History Origins Early blogs were simply manually updated components of common Web sites. Cross Cultural Training and International Communication Skills. Blogs from around the World. An annual competition has been launched for the public to vote for the seven best natural wonders of Africa, with the voting currently underway . The competition is organized by global grassroots endeavor Seven Natural Wonders and at this point includes 12 sites from across the African continent. Discover the shortlist and other suggested contenders which didn’t make the cut this year. The Okavango Delta, Botswana Hippos bathing in the Okavango Delta, Botswana, the world’s largest inland delta by John on Wikipedia CC-license-by The Okavango Delta is the world’s largest inland delta, created from the rains that fill the Okavango River. The Red Sea Reef, Egypt, Sudan and Eritrea The Red Sea is a seawater inlet of the Indian Ocean, lying between Africa and Asia. Anthia goldfish in the Red Sea from Wikimedia commons.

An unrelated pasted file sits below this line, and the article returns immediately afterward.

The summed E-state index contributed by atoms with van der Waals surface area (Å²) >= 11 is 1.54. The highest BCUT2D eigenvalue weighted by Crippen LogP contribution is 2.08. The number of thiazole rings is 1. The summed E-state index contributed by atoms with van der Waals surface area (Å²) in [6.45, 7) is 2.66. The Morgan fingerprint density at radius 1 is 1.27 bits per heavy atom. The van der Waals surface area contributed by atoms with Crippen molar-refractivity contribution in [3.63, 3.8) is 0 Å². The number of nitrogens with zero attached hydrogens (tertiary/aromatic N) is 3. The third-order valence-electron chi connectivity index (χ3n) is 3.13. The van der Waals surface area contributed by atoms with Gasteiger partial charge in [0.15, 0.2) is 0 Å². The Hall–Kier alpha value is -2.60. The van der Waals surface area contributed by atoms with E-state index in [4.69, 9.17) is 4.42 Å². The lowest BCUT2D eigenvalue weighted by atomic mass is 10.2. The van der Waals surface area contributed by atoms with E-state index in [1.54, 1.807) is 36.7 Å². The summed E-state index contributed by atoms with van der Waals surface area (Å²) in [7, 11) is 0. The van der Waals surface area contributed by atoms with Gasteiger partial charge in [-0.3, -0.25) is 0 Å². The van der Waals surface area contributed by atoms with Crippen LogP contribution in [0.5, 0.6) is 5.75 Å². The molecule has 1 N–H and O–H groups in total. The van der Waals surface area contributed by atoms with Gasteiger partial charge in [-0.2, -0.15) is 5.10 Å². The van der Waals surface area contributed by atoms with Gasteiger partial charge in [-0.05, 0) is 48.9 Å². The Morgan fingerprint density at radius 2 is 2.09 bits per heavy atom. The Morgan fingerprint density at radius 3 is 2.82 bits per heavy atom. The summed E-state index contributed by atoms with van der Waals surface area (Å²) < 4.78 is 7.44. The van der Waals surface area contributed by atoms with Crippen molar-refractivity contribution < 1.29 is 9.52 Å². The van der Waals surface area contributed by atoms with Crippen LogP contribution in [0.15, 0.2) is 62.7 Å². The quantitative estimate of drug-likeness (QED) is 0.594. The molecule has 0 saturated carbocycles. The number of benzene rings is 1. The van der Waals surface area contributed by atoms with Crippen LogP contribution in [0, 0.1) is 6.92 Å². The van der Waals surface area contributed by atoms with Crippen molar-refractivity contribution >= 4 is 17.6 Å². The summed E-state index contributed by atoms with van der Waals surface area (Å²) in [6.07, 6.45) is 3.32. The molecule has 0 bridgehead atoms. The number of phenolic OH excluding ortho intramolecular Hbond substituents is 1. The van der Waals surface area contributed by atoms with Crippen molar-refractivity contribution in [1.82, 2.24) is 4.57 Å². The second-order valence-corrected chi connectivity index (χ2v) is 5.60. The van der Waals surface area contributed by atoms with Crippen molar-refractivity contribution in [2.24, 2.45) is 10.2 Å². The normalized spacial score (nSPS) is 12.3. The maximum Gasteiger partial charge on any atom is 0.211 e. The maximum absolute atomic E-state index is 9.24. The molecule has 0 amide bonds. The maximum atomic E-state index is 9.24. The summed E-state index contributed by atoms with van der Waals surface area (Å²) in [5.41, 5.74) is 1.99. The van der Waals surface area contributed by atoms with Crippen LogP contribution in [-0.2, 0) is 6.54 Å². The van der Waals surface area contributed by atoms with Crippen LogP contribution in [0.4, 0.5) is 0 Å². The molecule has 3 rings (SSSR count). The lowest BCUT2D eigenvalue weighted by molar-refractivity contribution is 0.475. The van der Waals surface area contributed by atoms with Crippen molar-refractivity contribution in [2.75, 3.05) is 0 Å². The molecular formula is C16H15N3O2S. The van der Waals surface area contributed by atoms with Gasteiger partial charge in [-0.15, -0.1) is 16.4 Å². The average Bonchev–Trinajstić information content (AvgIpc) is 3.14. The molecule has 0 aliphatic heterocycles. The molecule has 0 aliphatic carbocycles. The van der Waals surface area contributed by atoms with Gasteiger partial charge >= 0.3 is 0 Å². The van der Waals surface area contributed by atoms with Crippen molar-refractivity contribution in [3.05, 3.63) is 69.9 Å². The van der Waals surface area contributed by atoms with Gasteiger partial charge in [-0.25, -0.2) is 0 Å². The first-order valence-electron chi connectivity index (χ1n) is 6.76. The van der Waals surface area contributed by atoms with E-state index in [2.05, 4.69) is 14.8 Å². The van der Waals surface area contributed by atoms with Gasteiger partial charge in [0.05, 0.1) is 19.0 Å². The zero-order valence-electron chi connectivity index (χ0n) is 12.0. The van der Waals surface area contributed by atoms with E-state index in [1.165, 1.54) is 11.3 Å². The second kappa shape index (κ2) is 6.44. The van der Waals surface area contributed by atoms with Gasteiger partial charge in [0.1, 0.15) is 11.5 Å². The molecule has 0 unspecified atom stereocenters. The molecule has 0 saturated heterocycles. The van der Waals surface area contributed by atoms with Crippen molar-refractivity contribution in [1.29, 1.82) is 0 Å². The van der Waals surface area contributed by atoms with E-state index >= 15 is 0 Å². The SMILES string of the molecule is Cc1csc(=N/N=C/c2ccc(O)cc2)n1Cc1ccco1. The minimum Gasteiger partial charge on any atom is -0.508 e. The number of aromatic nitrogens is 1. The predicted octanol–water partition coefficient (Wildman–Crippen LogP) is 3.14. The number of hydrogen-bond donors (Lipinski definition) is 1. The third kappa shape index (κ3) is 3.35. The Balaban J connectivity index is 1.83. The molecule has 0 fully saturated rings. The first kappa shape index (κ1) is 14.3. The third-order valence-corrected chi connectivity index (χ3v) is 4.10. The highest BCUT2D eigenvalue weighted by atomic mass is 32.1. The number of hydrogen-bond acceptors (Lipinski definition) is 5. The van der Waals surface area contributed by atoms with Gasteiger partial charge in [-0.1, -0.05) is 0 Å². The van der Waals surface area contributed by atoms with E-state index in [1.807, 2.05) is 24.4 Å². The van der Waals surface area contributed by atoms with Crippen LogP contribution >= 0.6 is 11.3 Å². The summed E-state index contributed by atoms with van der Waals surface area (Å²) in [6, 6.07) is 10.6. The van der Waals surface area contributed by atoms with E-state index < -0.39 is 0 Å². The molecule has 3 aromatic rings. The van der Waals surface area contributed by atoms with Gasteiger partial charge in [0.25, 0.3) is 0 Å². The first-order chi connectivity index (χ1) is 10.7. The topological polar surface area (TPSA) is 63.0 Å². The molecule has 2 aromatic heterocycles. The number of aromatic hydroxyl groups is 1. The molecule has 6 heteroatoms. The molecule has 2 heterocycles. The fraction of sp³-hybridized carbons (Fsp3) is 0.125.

Mount Kenya, Kenya Mount Kenya wall by Radu vatcu (CC BY-3.0) Mount Kenya is the highest mountain in Kenya and the second highest in Africa, after Kilimanjaro. Worldconnections. ‘absolutely intercultural!’ Japan Intercultural Consulting. Beasley Intercultural Blogs. High context culture. High-context culture and the contrasting low-context culture are terms presented by the anthropologist Edward T.

High context culture

Hall in his 1976 book Beyond Culture. It refers to a culture's tendency to use high-context messages over low-context messages in routine communication. Hall's cultural factors. Explanations > Culture > Hall's cultural factors Time | Context | Space | So what?

Hall's cultural factors

Edward T. Academic journal. An academic journal is a peer-reviewed periodical in which scholarship relating to a particular academic discipline is published.

Academic journal